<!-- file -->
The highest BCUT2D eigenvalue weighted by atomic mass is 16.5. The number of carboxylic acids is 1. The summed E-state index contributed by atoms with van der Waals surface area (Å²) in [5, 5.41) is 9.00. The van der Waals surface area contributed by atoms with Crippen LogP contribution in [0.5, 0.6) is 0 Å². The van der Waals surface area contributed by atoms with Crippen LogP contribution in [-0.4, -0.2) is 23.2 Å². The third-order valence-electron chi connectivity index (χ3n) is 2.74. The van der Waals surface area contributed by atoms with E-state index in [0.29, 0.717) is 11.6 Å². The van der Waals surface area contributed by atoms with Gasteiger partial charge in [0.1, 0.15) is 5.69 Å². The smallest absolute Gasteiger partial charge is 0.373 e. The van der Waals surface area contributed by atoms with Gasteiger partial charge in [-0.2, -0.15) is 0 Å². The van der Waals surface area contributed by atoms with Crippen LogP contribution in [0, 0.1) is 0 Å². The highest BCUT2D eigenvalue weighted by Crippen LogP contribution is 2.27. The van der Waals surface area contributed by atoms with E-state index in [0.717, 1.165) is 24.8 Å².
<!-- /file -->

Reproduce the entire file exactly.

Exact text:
The highest BCUT2D eigenvalue weighted by atomic mass is 16.5. The number of carboxylic acids is 1. The summed E-state index contributed by atoms with van der Waals surface area (Å²) in [5, 5.41) is 9.00. The van der Waals surface area contributed by atoms with Crippen LogP contribution in [0.5, 0.6) is 0 Å². The van der Waals surface area contributed by atoms with Crippen LogP contribution in [-0.4, -0.2) is 23.2 Å². The third-order valence-electron chi connectivity index (χ3n) is 2.74. The van der Waals surface area contributed by atoms with E-state index in [0.29, 0.717) is 11.6 Å². The van der Waals surface area contributed by atoms with Gasteiger partial charge in [0.1, 0.15) is 5.69 Å². The smallest absolute Gasteiger partial charge is 0.373 e. The van der Waals surface area contributed by atoms with Gasteiger partial charge in [-0.2, -0.15) is 0 Å². The van der Waals surface area contributed by atoms with Crippen LogP contribution in [0, 0.1) is 0 Å². The highest BCUT2D eigenvalue weighted by Crippen LogP contribution is 2.27. The van der Waals surface area contributed by atoms with E-state index in [0.717, 1.165) is 24.8 Å².